The livelihoods of the Haitian people and the nation’s sustained economic growth depend on a reliable supply of electricity at affordable prices. For risk management and pricing stability of the electricity tariff, as well as better access to electricity in rural areas, Haiti needs to diversify its energy sources. To develop these resources, the Haitian government needs to create a legislative and policy environment that can harness this alternative resource potential. Worldwide, renewable energy deployment has consistently been a policy-driven process. The design of supportive policies, as well as their effective implementation, has been essential for countries that are today’s renewable technology leaders. The recent creation of the position of Secretary of State for Energy marks a positive development in the strengthening of capacities and executive power on energy issues in Haiti. We see the following issues as key areas where the new energy administration could make progress rapidly:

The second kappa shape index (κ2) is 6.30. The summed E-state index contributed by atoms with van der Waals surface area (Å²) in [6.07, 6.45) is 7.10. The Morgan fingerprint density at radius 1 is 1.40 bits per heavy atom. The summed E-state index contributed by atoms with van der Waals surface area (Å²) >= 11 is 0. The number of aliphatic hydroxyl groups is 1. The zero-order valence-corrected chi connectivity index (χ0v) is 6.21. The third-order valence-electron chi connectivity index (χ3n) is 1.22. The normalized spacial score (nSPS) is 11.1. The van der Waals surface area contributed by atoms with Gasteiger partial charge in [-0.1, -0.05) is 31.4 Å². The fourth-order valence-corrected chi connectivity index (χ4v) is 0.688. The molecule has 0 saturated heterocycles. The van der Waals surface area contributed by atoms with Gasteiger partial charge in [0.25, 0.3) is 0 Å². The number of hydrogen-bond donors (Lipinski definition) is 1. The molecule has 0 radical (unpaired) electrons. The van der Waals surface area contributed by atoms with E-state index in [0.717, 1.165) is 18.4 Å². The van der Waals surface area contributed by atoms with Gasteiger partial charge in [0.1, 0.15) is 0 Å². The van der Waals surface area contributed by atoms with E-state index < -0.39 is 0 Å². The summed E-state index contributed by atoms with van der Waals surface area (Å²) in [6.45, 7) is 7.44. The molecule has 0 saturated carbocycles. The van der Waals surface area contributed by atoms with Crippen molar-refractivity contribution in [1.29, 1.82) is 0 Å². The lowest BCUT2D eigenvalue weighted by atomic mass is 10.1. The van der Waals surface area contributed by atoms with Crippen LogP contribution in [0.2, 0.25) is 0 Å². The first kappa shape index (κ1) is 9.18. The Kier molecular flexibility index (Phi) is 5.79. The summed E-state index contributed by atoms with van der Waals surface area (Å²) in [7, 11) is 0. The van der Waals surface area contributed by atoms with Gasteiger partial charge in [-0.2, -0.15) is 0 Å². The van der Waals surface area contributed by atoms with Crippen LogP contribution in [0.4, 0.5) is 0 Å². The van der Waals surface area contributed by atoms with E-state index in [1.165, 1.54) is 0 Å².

• An electricity planning process that lays all the available options on the table and integrates renewable energy technologies, conventional energy sources, and energy efficiency options into electricity planning and analyzes their socio-environmental impacts. Rather than using the traditional electricity planning method focused on least-cost supply expansion, power planners in the United States, Europe have used a methodology called integrated resources planning (IRP) that seeks to integrate a broader range of technological options, including technologies for energy efficiency as well as decentralized non-utility generating sources into the mix of potential resources. Also, IRP integrates a broader range of cost components, including environmental and social costs in the best option selection criteria. In IRP, energy efficiency measures and clean decentralized energy are given as much weight as conventional centralized power plants.  The investment in electricity infrastructure is chosen based on the criteria that they provide secure energy services at the lowest economic, environmental, and social costs and risks.